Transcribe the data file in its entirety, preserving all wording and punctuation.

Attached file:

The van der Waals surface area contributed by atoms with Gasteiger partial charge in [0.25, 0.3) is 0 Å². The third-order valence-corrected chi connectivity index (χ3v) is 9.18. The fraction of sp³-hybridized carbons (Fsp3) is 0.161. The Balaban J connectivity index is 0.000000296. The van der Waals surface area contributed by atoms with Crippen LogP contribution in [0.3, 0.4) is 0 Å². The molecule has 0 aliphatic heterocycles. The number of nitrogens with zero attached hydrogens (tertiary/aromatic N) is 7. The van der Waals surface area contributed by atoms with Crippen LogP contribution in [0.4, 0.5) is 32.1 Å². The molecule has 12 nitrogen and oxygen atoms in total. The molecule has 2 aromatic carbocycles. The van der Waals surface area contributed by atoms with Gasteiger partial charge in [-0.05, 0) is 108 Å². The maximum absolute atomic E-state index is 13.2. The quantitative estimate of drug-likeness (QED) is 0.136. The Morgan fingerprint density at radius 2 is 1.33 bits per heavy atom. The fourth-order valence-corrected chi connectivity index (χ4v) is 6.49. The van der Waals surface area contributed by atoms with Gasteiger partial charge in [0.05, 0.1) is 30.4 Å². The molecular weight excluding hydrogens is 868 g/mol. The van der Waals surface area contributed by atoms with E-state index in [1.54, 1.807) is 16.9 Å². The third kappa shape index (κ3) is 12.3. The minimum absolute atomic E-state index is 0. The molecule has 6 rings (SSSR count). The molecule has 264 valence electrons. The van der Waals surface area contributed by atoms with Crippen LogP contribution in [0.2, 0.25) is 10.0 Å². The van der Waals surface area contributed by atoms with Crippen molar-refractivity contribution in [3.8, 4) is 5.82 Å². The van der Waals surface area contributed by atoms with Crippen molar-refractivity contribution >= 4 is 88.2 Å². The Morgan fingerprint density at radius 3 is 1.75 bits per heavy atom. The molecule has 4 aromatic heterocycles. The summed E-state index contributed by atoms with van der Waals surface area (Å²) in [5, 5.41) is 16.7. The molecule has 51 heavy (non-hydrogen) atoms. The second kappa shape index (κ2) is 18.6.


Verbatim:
The van der Waals surface area contributed by atoms with Gasteiger partial charge in [0.25, 0.3) is 0 Å². The third-order valence-corrected chi connectivity index (χ3v) is 9.18. The fraction of sp³-hybridized carbons (Fsp3) is 0.161. The Balaban J connectivity index is 0.000000296. The van der Waals surface area contributed by atoms with Crippen LogP contribution in [0.3, 0.4) is 0 Å². The molecule has 0 aliphatic heterocycles. The number of nitrogens with zero attached hydrogens (tertiary/aromatic N) is 7. The van der Waals surface area contributed by atoms with Crippen LogP contribution in [0.4, 0.5) is 32.1 Å². The molecule has 12 nitrogen and oxygen atoms in total. The molecule has 2 aromatic carbocycles. The van der Waals surface area contributed by atoms with Gasteiger partial charge in [-0.05, 0) is 108 Å². The maximum absolute atomic E-state index is 13.2. The quantitative estimate of drug-likeness (QED) is 0.136. The Morgan fingerprint density at radius 2 is 1.33 bits per heavy atom. The fourth-order valence-corrected chi connectivity index (χ4v) is 6.49. The van der Waals surface area contributed by atoms with Gasteiger partial charge in [0.05, 0.1) is 30.4 Å². The molecular weight excluding hydrogens is 868 g/mol. The van der Waals surface area contributed by atoms with E-state index in [1.54, 1.807) is 16.9 Å². The third kappa shape index (κ3) is 12.3. The minimum absolute atomic E-state index is 0. The molecule has 6 rings (SSSR count). The molecule has 264 valence electrons. The van der Waals surface area contributed by atoms with Crippen LogP contribution in [0.2, 0.25) is 10.0 Å². The van der Waals surface area contributed by atoms with Crippen molar-refractivity contribution in [3.8, 4) is 5.82 Å². The van der Waals surface area contributed by atoms with Crippen molar-refractivity contribution >= 4 is 88.2 Å². The Morgan fingerprint density at radius 3 is 1.75 bits per heavy atom. The molecule has 4 aromatic heterocycles. The summed E-state index contributed by atoms with van der Waals surface area (Å²) in [5, 5.41) is 16.7. The molecule has 51 heavy (non-hydrogen) atoms. The second kappa shape index (κ2) is 18.6.